Monday, 17 May 2010

The Illusionist by Jennifer Johnston


DATE READ: May 2010

NOTES: I read some interesting reviews of Jennifer Johnston’s books and thought I would give her a try. She really is very good! The Illusionist is the tale of the relationship between Stella and Martyn. Even though she knows so little about him, she quickly falls in love with him and agrees to marry him. But as time goes on he reveals no more about himself.

But as the story of the marriage unfolds the book takes an unexpected turn. What it reveals is a bullying and abusive relationship – one in which Martyn’s powerful personality seems to overwhelm Stella. Their daughter Robin is included in the psychological drama – she is very much her father’s daughter and Martyn ensures that he has first place in their child’s affection. The subsequent betrayal of Stella by Robin is very disturbing.

We know that Stella escapes as the book begins with her living alone and looking back on her life. Alternate chapters are in the present and the past – a device that works well. A very touching story written without a surplus word. And it even has a satisfying ending!

Friday, 14 May 2010

Solar by Ian McEwan


DATE READ: May 2010 (audiobook)

NOTES: For this novel about climate change McEwan has opted for a darkly comic format. Nobel prize-winner Michael Beard works in the field of artificial photosynthesis. The aim is to provide the world with a cheap and clean source of fuel – but perhaps the main aim is to make the egotistical Beard rich and famous. Beard is McEwan’s most dislikeable protagonist so far – greedy, sexually predatory, amoral and self-centred.

There are numerous comical set pieces – such as the Arctic trip when Beard tries to answer a call of nature out of doors and the chaotic boot store in the ship in which Beard fails again and again to find his correct clothing. Then there are some very misjudged comments about the abilities of women in science that land our hero in a massive media storm. At one point on a train a young man sitting opposite him begins to take crisps out of Beard’s packet. Beard becomes quietly infuriated and begins to gobble them up himself before the interloper takes them all. But this is an old story, I thought to myself, although I remember it being a Kit Kat bar. But, of course, Ian McEwan is ahead of us and later introduces a University professor who deconstructs this urban myth.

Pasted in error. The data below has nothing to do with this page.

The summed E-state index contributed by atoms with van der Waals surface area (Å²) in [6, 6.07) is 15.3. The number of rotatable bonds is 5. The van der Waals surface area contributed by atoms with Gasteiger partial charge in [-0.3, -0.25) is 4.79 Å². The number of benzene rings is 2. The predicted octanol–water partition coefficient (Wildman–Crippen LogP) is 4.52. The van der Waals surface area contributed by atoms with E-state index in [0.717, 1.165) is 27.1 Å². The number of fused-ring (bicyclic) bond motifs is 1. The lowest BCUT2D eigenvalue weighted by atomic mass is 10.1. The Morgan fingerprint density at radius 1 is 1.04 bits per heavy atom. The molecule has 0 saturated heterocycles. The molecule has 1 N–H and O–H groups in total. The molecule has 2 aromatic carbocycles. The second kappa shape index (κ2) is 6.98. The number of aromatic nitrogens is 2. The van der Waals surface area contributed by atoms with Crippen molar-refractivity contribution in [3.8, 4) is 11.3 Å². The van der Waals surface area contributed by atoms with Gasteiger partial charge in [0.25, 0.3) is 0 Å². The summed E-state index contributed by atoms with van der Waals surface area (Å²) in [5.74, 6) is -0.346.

McEwan is obviously serious about how we are causing damage to the environment. However a serious novel about climate change would probably be so depressing and worthy it would alienate many people. Solar makes us laugh – but also makes us think.

Highly recommended.

The Way Home by George Pelecanos


DATE READ: May 2010

NOTES: Chris Flynn is a troubled teenager from a good home. As the book opens he is incarcerated in a facility for young offenders in Maryland. His parents’ disappointment in him is all too apparent and it is uncertain whether Chris will continue with his criminal behaviour or whether he will mature into a reasonable law-abiding adult.

The narrative moves on and Chris is now released and working in his father’s carpet-laying business. His partner is Ben – an old friend from the youth facility – who is also trying to get his life together. While laying a carpet in a house that is being refurbished they find a bag of cash. What to do? Chris persuades Ben to leave the cash where it is and say nothing about it. From this one incident a whole train of events occur…..

The Way Home is a cracking read. Although superficially this is a crime novel it has a very human heart. The characters struggle to do the right thing and it is acknowledged that while Chris has the advantage of caring parents many young men are not so lucky.

Saturday, 8 May 2010

The Good Soldier by Ford Madox Ford


DATE READ: March 2010

NOTES: I read this book as it is always mentioned in lists of “must reads” and is included in 1001 Books You Must Read Before You Die.

The Good Soldier turned out to be very much a case of style over substance. John Dowell, the narrator (usually referred to as unreliable) sets out to tell the story of his marriage. But as his knowledge of events changes he has to continually revise what he is revealing to us. Dowell’s wife Florence has been involved in a long affair with Edward Ashburnham (the good soldier of the title) and so his attitude to them both changes as the book proceeds. My problem was that all the characters were very unsympathetic and I simply didn’t care what happened to them and whether they were happy or sad (or even alive or dead).

I was puzzled by the opening sentence: “This is the saddest story I have ever heard.” This implies that the story was related to him when in fact he was personally involved in it from beginning to end. Very confusing.

So now I can tick this off as having been read – but wish I had spent the time elsewhere!